Common factor

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Common factor

An element of return that influences many assets. According to multiple factor risk models, the factors determine correlations between asset returns. Common factors include size (often measured by market capitalization), valuation measures such as price to book value ratio and dividend yield, industries and risk indices.
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The addition of the approximate greatest common divisor problem means that the attack on the program is due to an attack on the approximate greatest common divisor problem, so the scheme is safe [14].
If a & b are both even, GCD (a, b) = 2 * GCD (a/2, b/2) because 2 is a common divisor. Multiplication with 2 can be done with bitwise shift operator.
In mathematics, the greatest common divisor (gcd) of two or more integers is the largest positive integer that divides the numbers without a remainder.
where [d.sub.o](z) =1 by definition and [d.sub.i](z) is the monic greatest common divisor of all minors of order i in D(z), i=1,2,.....m.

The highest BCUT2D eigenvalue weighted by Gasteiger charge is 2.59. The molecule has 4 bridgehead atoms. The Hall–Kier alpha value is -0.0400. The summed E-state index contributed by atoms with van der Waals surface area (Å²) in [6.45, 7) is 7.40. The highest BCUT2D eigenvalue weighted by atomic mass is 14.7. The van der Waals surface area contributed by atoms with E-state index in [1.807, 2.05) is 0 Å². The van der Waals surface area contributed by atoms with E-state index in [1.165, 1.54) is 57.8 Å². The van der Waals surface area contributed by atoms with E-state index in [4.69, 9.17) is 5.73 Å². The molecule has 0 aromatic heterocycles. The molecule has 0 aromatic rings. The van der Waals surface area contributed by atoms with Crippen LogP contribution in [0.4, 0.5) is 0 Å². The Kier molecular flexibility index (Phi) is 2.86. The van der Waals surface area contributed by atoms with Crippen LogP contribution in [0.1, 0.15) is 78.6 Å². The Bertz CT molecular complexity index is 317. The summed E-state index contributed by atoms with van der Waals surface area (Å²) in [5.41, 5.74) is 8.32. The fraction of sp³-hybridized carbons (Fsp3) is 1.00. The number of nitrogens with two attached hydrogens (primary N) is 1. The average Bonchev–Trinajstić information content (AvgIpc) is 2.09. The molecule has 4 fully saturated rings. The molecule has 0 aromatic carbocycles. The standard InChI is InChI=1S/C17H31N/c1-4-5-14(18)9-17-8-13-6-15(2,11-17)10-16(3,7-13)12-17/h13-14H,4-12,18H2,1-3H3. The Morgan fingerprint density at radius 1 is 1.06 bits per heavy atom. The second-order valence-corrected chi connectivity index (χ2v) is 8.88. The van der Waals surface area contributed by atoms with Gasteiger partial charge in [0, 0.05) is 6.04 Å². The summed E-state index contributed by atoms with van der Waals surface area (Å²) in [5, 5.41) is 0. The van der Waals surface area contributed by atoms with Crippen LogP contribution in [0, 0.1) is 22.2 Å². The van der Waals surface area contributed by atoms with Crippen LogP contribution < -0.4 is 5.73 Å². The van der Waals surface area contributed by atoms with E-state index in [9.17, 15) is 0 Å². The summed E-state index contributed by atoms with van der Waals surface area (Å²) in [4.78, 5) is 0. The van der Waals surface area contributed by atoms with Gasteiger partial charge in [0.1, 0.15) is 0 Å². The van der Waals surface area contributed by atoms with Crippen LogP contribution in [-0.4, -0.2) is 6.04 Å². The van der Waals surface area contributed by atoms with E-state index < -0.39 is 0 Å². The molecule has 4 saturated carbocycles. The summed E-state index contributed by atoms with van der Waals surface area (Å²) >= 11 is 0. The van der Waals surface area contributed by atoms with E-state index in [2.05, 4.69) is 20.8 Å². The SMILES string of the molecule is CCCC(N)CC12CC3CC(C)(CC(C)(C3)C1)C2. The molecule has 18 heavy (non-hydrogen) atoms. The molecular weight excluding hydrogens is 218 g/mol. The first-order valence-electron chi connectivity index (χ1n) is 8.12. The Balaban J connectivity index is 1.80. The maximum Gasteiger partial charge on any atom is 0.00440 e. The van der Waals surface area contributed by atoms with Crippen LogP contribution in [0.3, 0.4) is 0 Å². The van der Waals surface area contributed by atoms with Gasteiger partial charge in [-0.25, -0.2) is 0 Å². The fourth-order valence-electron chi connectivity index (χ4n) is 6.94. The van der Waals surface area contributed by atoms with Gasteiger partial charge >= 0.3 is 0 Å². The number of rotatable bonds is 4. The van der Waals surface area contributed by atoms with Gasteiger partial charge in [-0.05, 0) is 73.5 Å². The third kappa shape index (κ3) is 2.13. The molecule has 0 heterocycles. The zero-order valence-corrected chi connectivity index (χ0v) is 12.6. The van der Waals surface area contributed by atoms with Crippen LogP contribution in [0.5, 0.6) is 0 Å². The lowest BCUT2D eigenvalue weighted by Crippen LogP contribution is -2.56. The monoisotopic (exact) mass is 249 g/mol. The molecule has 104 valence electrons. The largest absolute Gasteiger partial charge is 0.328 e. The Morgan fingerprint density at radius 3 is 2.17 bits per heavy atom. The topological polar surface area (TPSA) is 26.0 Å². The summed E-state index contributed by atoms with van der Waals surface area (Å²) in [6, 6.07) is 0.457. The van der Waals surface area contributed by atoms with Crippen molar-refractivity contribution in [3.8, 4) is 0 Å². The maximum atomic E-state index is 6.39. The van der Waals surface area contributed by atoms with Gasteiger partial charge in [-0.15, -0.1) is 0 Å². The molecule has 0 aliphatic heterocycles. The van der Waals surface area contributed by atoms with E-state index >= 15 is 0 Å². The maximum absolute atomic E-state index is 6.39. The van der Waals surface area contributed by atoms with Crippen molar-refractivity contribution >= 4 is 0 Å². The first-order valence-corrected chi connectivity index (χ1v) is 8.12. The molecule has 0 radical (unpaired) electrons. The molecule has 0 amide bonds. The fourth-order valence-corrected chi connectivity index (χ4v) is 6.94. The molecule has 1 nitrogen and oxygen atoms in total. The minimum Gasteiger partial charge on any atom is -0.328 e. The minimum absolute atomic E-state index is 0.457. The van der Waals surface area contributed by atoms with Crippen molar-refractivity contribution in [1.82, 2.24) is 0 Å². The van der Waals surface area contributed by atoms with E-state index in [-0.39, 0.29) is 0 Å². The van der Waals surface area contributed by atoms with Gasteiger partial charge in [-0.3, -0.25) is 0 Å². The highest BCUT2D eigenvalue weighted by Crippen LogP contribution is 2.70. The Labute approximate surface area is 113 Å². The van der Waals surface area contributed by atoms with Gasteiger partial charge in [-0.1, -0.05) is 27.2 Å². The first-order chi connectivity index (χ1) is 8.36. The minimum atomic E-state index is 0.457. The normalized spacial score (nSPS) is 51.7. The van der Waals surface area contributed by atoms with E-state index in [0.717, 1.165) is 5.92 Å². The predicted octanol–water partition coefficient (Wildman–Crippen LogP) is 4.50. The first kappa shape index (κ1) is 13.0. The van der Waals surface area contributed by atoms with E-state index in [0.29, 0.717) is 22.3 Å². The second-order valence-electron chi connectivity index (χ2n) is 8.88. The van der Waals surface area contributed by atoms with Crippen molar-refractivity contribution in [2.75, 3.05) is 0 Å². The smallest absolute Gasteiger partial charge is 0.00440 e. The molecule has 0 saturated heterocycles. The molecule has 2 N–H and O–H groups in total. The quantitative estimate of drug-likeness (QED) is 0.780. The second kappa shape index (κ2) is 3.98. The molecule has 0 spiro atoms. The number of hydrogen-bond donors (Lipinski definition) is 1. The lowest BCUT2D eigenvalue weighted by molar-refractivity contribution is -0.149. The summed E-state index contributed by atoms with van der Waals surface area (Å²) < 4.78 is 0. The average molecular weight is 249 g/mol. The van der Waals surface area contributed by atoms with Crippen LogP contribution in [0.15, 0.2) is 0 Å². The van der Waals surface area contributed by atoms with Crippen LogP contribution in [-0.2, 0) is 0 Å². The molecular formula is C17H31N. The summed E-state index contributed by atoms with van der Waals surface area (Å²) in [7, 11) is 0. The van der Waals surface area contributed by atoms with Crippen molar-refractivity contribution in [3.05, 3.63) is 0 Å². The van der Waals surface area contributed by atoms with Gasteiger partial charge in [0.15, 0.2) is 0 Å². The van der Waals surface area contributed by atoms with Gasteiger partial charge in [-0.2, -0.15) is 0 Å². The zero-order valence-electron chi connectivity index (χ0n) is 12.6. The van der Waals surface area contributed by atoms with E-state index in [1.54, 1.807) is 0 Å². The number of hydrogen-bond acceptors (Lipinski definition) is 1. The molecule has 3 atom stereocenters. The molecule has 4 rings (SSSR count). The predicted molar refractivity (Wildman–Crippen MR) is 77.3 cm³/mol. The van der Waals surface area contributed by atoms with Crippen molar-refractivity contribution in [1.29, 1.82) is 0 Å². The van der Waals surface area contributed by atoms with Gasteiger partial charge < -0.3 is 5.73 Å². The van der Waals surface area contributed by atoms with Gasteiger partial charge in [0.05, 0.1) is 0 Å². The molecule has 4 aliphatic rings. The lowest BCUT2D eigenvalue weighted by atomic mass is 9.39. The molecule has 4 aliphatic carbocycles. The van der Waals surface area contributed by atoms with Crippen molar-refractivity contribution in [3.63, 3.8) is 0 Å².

So if g is the greatest common divisor of the [[alpha].sub.i] (which can be computed in polynomial time), and [alpha]/g = [[[alpha].sub.1]/g, [[alpha].sub.2]/g, ..., [[alpha].sub.N+1]/g] the formula E([alpha])(gt) = E([alpha]/g)(t) holds, and we may assume that the numbers [[alpha].sub.i] span Z without changing the complexity of the problem.
where [[delta].sub.n] is a common divisor of [p.sub.1,n],...,[p.sub.s,n].
Figure 4: The first seven members of the aliquot sequence of 30: sum of proper integer proper divisors divisors 30 1, 2, 3, 5, 6, 10, 15 42 42 1, 2, 3, 6, 7, 14, 21 54 54 1, 2, 3, 6, 9, 18, 27 66 66 1, 2, 3, 6, 11, 22, 33 78 78 1, 2, 3, 6, 13, 26, 39 90 90 1, 2, 3, 5, 6, 9, 10, 15, 18, 30, 144 45 144 1, 2, 3, 4, 6, 8, 9, 12, 16, 18, 259 24, 36, 48, 72 What is striking about the sequence {30, 42, 54, 66, 78, 90, 144} is that the Greatest Common Divisor (CGD) for its 7 members is 6, which is a 'perfect number' because it equals the sum of its proper divisors (1+2+3=6).
In Section 3, we discuss the concept of the greatest common divisors in the semimodules and show that for any Euclidean semimodule A in which every cyclic subsemimodule is subtractive, then every nonempty finite subset of A has a greatest common divisor.
"Algorithm," she reads, "a set of rules for solving a problem in a finite number of steps, as for finding the greatest common divisor."
Theorem 1 If c = a + b and d = gcd(a, b) the orbit of the billiard ball (on the corresponding table) passes through a lattice point (x, y) on the boundary if and only if d|x and d|y (gcd(a, b) denotes the greatest common divisor of a and b)
Second, the "ideal" district size is used as a common divisor for the population of each state, yielding what are called the states' quotas of Representatives.